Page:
Home > Uncategorized > The Case for Broadband for ALL – Part I: Rural Schools

The Case for Broadband for ALL – Part I: Rural Schools

January 9, 2016

I’ve written several earlier posts on the requirement that broadband be available to ALL if we ever ope to use technology effectively in education, and three articles in the past week underscore the urgency to do this and directly or indirectly underscore the fact that only the government can make this happen.

Earlier this week “Salvaging Education in Rural Tennessee” Rachel Martin’s article in the Atlantic described how broadband brought wider horizons and more success to students in Fentress County, a remote rural Tennessee school district. Focussed on the efforts of Phil Brannon, the Principal at York Institute, the one high school in that region, Martin describes how rural poverty impacts students:

As the Southern Education Foundation announced last January, a majority of the schoolchildren attending the nation’s public schools now come from low-income families. The implications, for rural, urban, and suburban children alike, are serious. Students who come to school hungry often find it difficult to focus on learning. Students without computers or Internet access may have trouble with their homework. Students who are homeless or need clothing or lack medical care can develop behavioral problems.

She describes the persistent poverty in Fentress County, which sounds much like the economic conditions communities face in the North Country of NH and the Northeast Kingdom of VT, and asks Mr. Brannon to explain what helped him turn around the school he leads. Here’s his response:

It’s been a bit more of a challenge to integrate technology into York’s classrooms. By next semester, the school should have 300 Chromebooks, a set of servers to replace the 10-year-old ones the school currently uses, and a new wi-fi system that won’t crash from overuse; ultimately, the goal is to equip each student with a computer. Brannon worries that without that daily computer use, his students will fall behind their urban and suburban peers. Plus, technology is economical. According to Brannon’s calculations, the school spends almost $80,000 a year on textbooks, but e-books are a third that cost.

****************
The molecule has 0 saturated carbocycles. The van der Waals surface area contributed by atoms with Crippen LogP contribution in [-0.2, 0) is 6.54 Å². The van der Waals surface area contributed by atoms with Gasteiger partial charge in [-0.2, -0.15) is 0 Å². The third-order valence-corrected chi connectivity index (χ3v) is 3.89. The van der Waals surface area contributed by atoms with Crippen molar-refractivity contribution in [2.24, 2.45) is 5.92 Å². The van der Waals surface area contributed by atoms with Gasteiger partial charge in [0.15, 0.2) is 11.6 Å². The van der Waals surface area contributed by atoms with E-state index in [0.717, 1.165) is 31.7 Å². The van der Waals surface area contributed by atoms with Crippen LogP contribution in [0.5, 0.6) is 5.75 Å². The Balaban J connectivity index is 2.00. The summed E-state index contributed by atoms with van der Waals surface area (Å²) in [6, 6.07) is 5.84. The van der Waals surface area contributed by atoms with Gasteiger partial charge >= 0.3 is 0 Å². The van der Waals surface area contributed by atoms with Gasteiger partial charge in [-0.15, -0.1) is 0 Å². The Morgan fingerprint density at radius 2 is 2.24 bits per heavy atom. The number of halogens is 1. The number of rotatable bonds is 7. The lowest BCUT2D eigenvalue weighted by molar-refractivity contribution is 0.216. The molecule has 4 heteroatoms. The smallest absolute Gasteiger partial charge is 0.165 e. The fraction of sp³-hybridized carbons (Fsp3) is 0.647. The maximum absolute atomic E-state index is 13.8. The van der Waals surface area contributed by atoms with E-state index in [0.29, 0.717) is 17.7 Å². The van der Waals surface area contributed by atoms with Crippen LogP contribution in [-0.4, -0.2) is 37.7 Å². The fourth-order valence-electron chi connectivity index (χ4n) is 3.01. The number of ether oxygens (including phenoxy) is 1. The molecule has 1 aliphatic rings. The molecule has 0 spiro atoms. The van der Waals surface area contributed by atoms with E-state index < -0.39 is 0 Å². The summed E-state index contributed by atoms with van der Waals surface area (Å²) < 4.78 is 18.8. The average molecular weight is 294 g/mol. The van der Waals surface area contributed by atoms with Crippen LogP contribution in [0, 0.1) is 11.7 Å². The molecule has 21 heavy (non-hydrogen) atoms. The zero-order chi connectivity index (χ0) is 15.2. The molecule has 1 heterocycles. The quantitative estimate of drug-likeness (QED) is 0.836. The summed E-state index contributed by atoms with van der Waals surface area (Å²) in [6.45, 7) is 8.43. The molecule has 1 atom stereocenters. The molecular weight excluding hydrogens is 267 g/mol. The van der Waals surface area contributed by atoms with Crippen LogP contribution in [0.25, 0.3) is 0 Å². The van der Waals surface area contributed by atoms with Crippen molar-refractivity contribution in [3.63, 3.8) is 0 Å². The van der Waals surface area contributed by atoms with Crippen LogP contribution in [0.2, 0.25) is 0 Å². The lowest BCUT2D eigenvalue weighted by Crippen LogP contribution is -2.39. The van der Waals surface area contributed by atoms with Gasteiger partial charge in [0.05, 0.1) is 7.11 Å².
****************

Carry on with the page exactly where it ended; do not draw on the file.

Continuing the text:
The school is lucky because the local service provider in Fentress County used the Recovery Act to wire the community, so Brannon just needs the hardware. This is one place York has an advantage over some other rural districts. According to a recent study by Education Week’s Benjamin Herold, rural districts pay up to 2.5 times as much as urban schools for internet service, and then it is too slow for teachers to use in their classrooms. This means 21 million students lack access to adequate Internet service.

And while technology isn’t, as Herold told me, “an automatic panacea for rural schools,” experts say access to the Internet can offset rural students’ disadvantages through dual-enrollment classes, adaptive-learning software, distance learning, and access to communities of educators.

So… how did a remote Tennessee district get internet access? The same way that same county likely received electricity: the federal government underwrote the initiative using stimulus funds. Would the children in this remote TN outpost have gotten high speed internet without ARRA funding? Given the high rates charged by the private sector to string fiber to areas where few paying customers live it is unlikely. And the result of not having internet: an entire group of students and teachers would not have access to “…dual-enrollment classes, adaptive-learning software, distance learning, and access to communities of educators”.

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